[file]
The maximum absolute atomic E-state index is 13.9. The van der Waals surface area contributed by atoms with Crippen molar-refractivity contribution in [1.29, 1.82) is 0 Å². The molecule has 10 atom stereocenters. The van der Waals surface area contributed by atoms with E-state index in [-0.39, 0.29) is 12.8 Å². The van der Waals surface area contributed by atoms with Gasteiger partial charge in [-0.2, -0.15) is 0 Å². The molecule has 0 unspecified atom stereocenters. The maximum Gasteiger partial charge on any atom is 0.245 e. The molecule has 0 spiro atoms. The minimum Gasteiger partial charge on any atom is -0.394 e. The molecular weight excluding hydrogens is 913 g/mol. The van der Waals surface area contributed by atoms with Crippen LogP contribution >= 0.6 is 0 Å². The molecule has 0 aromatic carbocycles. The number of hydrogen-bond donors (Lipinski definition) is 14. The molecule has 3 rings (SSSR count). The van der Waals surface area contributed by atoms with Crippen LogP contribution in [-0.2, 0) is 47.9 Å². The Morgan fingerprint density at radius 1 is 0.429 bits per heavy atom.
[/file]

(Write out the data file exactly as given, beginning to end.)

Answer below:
The maximum absolute atomic E-state index is 13.9. The van der Waals surface area contributed by atoms with Crippen molar-refractivity contribution in [1.29, 1.82) is 0 Å². The molecule has 10 atom stereocenters. The van der Waals surface area contributed by atoms with E-state index in [-0.39, 0.29) is 12.8 Å². The van der Waals surface area contributed by atoms with Gasteiger partial charge in [-0.2, -0.15) is 0 Å². The molecule has 0 unspecified atom stereocenters. The maximum Gasteiger partial charge on any atom is 0.245 e. The molecule has 0 spiro atoms. The minimum Gasteiger partial charge on any atom is -0.394 e. The molecular weight excluding hydrogens is 913 g/mol. The van der Waals surface area contributed by atoms with Crippen LogP contribution >= 0.6 is 0 Å². The molecule has 0 aromatic carbocycles. The number of hydrogen-bond donors (Lipinski definition) is 14. The molecule has 3 rings (SSSR count). The van der Waals surface area contributed by atoms with Crippen LogP contribution in [-0.2, 0) is 47.9 Å². The Morgan fingerprint density at radius 1 is 0.429 bits per heavy atom.